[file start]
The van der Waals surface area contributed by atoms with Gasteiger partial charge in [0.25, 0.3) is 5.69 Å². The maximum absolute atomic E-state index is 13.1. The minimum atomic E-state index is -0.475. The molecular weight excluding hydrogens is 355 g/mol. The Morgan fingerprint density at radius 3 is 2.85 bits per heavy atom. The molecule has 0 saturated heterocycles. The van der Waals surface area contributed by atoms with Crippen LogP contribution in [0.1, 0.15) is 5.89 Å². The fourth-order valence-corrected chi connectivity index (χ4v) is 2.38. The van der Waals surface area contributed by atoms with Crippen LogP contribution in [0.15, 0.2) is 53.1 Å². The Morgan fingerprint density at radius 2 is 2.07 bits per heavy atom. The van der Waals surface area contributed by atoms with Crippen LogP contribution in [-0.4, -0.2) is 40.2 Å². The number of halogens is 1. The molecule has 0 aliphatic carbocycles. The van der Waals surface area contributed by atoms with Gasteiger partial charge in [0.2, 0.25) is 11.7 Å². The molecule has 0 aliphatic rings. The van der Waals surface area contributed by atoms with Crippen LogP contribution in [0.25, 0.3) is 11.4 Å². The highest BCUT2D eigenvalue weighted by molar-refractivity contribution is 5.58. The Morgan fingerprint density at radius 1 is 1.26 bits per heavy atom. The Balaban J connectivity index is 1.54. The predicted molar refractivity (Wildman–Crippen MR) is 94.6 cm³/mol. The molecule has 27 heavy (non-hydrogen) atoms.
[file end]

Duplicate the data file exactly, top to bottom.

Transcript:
The van der Waals surface area contributed by atoms with Gasteiger partial charge in [0.25, 0.3) is 5.69 Å². The maximum absolute atomic E-state index is 13.1. The minimum atomic E-state index is -0.475. The molecular weight excluding hydrogens is 355 g/mol. The Morgan fingerprint density at radius 3 is 2.85 bits per heavy atom. The molecule has 0 saturated heterocycles. The van der Waals surface area contributed by atoms with Crippen LogP contribution in [0.1, 0.15) is 5.89 Å². The fourth-order valence-corrected chi connectivity index (χ4v) is 2.38. The van der Waals surface area contributed by atoms with Crippen LogP contribution in [0.15, 0.2) is 53.1 Å². The Morgan fingerprint density at radius 2 is 2.07 bits per heavy atom. The van der Waals surface area contributed by atoms with Crippen LogP contribution in [-0.4, -0.2) is 40.2 Å². The number of halogens is 1. The molecule has 0 aliphatic carbocycles. The van der Waals surface area contributed by atoms with Gasteiger partial charge in [0.2, 0.25) is 11.7 Å². The molecule has 0 aliphatic rings. The van der Waals surface area contributed by atoms with Crippen LogP contribution in [0.25, 0.3) is 11.4 Å². The highest BCUT2D eigenvalue weighted by molar-refractivity contribution is 5.58. The Morgan fingerprint density at radius 1 is 1.26 bits per heavy atom. The Balaban J connectivity index is 1.54. The predicted molar refractivity (Wildman–Crippen MR) is 94.6 cm³/mol. The molecule has 27 heavy (non-hydrogen) atoms.